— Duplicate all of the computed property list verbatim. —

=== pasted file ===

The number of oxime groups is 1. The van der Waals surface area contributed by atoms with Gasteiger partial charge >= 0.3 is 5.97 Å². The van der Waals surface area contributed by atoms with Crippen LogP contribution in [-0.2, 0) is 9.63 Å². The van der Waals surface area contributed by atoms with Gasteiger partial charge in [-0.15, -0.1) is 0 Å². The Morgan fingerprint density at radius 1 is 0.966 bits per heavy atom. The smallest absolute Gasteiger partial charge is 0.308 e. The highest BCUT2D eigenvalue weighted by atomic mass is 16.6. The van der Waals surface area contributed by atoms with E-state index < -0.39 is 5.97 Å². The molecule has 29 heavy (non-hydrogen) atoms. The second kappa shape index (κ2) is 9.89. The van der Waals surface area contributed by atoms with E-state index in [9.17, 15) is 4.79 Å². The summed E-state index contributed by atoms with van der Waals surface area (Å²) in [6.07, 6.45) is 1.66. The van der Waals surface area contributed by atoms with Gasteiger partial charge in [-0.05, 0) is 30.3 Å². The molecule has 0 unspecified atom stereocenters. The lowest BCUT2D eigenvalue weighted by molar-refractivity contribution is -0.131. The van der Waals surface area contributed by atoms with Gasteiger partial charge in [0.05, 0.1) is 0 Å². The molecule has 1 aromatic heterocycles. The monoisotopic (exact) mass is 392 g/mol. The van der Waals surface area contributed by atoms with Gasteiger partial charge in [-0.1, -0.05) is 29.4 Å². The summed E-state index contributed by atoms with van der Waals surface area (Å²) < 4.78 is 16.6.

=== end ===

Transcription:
The number of oxime groups is 1. The van der Waals surface area contributed by atoms with Gasteiger partial charge >= 0.3 is 5.97 Å². The van der Waals surface area contributed by atoms with Crippen LogP contribution in [-0.2, 0) is 9.63 Å². The van der Waals surface area contributed by atoms with Gasteiger partial charge in [-0.15, -0.1) is 0 Å². The Morgan fingerprint density at radius 1 is 0.966 bits per heavy atom. The smallest absolute Gasteiger partial charge is 0.308 e. The highest BCUT2D eigenvalue weighted by atomic mass is 16.6. The van der Waals surface area contributed by atoms with E-state index < -0.39 is 5.97 Å². The molecule has 29 heavy (non-hydrogen) atoms. The second kappa shape index (κ2) is 9.89. The van der Waals surface area contributed by atoms with E-state index in [9.17, 15) is 4.79 Å². The summed E-state index contributed by atoms with van der Waals surface area (Å²) in [6.07, 6.45) is 1.66. The van der Waals surface area contributed by atoms with Gasteiger partial charge in [-0.05, 0) is 30.3 Å². The molecule has 0 unspecified atom stereocenters. The lowest BCUT2D eigenvalue weighted by molar-refractivity contribution is -0.131. The van der Waals surface area contributed by atoms with Gasteiger partial charge in [0.05, 0.1) is 0 Å². The molecule has 1 aromatic heterocycles. The monoisotopic (exact) mass is 392 g/mol. The van der Waals surface area contributed by atoms with Gasteiger partial charge in [-0.1, -0.05) is 29.4 Å². The summed E-state index contributed by atoms with van der Waals surface area (Å²) < 4.78 is 16.6.